As many of you will be aware part of gold’s intrinsic value is its timeless lustre, gold has the useful property of being tarnish resistant and can retain its lustre over hundreds of years with little maintenance. This property of gold has often been used as a method to identify less than pure gold. But what happens when your item is made from silver, the other precious metal that people often invest in. Silver does not have the same tarnish resistant property as gold and over time will gain deposits that spoil its appearance and potentially reduce its resale value. The process of tarnishing suffered by silver is similar to, but not the same as, the rusting that we are all familiar with in Iron products. Silver tarnishing takes place far more slowly and is restricted to the top most layers of an item but still causes damage to the item.
What follows are some simple methods that you can employ to clean your old and tarnished silver products.
How to Clean Silver: Methods
The first and perhaps best option is to stop the metal from tarnishing in the first place. If an item is to be stored away long term with display not being a priority we can look to the museum world where a product known as renaissance wax is used to create a barrier around items that are in long term storage. By applying this, or other polishes, to your clean items before storage you can effectively prevent additional tarnishing over time. This method may not be appealing to all as it does effectively limit the display potential of your items and requires some preparation work and expense. An alternative would be to invest in a storage container that contains an anti tarnish material that should also limit the build up of the tarnishing residue.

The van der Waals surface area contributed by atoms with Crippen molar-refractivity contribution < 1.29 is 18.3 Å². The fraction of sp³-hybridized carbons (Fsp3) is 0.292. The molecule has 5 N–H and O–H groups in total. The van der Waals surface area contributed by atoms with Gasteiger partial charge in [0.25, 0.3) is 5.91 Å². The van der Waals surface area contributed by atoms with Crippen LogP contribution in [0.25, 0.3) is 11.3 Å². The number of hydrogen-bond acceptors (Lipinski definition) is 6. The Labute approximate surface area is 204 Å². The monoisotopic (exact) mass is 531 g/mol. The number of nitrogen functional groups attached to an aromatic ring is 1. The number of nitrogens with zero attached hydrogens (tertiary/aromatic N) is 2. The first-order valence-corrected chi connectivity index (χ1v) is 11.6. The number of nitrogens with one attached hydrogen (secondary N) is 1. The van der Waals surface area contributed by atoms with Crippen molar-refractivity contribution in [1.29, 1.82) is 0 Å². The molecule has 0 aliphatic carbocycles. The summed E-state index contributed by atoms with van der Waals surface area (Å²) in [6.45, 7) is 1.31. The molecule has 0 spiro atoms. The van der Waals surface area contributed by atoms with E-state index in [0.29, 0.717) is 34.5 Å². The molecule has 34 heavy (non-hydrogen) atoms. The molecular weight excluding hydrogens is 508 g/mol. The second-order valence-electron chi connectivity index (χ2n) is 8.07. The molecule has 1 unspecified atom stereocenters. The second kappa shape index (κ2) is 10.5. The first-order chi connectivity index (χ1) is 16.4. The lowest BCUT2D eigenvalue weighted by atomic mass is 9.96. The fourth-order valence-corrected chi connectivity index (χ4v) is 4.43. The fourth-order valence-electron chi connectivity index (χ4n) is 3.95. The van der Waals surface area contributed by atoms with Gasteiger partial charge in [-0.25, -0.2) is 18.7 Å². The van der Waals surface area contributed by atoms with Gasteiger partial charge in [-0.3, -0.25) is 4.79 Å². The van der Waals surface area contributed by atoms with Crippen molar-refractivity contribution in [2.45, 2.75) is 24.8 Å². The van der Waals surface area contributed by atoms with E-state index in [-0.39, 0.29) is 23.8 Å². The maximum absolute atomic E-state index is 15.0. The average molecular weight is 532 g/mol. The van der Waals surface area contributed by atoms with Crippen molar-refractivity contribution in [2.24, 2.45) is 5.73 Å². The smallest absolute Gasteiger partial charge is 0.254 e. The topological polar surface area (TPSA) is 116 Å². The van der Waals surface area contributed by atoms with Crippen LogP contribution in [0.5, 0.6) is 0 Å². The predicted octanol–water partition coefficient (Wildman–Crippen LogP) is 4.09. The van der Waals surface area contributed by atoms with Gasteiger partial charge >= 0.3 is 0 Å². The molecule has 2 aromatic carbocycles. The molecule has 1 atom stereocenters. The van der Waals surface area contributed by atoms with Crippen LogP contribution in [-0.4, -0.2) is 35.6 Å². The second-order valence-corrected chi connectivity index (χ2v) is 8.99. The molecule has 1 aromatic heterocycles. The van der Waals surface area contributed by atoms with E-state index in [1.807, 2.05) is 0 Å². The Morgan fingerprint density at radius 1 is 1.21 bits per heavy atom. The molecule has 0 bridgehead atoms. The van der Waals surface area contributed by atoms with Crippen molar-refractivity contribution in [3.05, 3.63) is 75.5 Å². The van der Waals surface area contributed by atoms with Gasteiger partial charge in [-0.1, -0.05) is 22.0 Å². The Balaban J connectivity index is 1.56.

If you already have tarnished silver no amount of appropriate storage will rejuvenate the appearance, you need to take action to restore the original appearance. Museums use gentle products based upon calcium carbonate that are unable to scratch the items being cleaned however this work can be time consuming and costly depending on the amount of work needed.
You can also use good old fashioned elbow grease to remove deposits although care should be taken not to scratch the surfaces and wear away at any designs or hallmarks present which would affect future resale values. This is unlikely to happen the first time you clean, but with repetition over the years of ownership can have a significant impact upon the overall quality of an item.
Finally it is also worth considering if the deposits form a pleasing patina on the item, when dealing with old jewellery for instance the appearance can often be enhanced by an element of tarnishing that adds to the antique quality and different people will have different opinions on the aesthetic value of these silver items.